Forging On blacksmith history website launches at Pickering Museum Village


Published March 15, 2024 at 9:46 pm

young blacksmith

The evolution of blacksmithing Ontario is the focus of a new and improved interactive website at Pickering Museum Village, thanks to a $100,000 grant from Digital Museums Canada.

The Forging ON website launched last year following two years of pandemic renovations to the museum and is a collaboration with five partner sites across Ontario, including Fanshawe Pioneer Village, Westfield Heritage Village, Lang Pioneer Village, Grey Roots Museum and Archives and Fleming College. Each site was tasked with representing an era of blacksmithing from the 1860s to the present day.

Pickering Museum Village took on the challenge of representing blacksmithing in the 1960s. The museum had the opportunity to work closely with local artist Geordie Lishman, son of Bill Lishman, an award-winning artist, sculptor, writer and filmmaker (Fly Away Home) and naturalist who used the Greenwood Blacksmith Shop (now located at Pickering Museum Village) as his first art studio in the late 60s.

The site is targeted at students in grades 7-12 and users can learn about how blacksmithing evolved from an essential trade to a form of art.

The website features a dozen fun and educational videos that take users through a journey of what blacksmithing was like from the late 1800s to the present day. The videos demonstrate the challenges blacksmiths faced and how they resolved them using tools from their respective time periods.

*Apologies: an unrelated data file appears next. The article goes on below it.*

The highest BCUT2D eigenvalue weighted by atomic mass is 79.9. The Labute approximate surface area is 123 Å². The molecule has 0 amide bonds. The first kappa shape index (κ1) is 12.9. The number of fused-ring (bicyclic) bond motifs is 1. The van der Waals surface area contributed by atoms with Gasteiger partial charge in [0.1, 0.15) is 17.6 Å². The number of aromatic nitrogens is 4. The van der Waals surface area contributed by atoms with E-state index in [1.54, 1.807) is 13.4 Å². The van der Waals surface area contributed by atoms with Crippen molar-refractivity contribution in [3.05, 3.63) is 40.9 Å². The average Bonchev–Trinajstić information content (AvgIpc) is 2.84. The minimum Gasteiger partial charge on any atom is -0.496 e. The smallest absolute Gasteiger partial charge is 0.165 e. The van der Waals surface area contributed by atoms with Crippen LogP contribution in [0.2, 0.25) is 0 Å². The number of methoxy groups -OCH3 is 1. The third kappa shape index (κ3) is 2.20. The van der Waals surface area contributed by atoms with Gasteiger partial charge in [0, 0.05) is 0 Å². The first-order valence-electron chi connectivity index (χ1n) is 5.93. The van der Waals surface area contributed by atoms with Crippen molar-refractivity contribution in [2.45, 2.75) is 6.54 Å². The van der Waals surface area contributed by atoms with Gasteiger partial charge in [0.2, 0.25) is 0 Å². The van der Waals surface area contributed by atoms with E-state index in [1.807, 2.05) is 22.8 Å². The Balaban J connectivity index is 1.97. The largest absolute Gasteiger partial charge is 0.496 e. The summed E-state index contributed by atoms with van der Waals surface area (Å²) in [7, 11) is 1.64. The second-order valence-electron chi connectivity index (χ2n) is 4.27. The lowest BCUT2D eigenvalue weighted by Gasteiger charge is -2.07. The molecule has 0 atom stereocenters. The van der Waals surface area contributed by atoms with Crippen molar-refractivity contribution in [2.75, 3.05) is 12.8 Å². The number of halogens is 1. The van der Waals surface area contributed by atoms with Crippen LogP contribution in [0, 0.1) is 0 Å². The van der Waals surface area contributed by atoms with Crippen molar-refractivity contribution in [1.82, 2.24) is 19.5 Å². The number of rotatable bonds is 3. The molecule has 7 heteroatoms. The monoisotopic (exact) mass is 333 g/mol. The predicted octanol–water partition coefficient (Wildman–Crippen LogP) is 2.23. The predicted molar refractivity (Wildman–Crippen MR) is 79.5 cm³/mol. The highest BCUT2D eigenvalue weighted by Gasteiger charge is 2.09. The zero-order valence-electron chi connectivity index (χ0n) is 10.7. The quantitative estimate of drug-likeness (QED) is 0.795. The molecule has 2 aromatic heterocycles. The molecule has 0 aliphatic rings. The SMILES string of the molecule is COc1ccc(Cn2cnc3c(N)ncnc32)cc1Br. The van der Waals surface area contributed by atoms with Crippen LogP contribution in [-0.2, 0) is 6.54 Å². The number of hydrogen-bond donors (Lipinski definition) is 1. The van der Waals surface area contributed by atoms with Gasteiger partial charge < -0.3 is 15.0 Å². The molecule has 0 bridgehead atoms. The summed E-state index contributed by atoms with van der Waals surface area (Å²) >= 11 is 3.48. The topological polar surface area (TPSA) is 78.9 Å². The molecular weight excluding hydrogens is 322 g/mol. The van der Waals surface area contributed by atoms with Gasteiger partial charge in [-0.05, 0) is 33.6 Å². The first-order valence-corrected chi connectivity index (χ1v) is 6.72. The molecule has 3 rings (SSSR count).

Available in both English and French, the innovative website features an interactive timeline that invites users to explore blacksmithing in Ontario, with dynamic videos that showcase blacksmiths at work.

Users can take a closer look into common blacksmithing tools on the “Blacksmith’s Toolbox” page, including real photos of artifacts found in the Pickering Museum Village and other museum collections.

Teachers can download free lesson plans and worksheets to use in the classroom.  The resources cover history, art and science and were developed in line with the Ontario curriculum.

Check out the new digital exhibit at

The blacksmith shop was renovated over the past two years with structural repairs that granted first time public access to the second floor of the building – originally the paint shop where carriages and wagons were painted and decorated. This space now provides visitors an opportunity to explore pigments, paints and get creative with paint-based activities. On the main floor, visitors can construct their own wagon and wagon parts as well as learn about the science and history behind blacksmithing.

Tools of the Trade. Art by Dani Crosby

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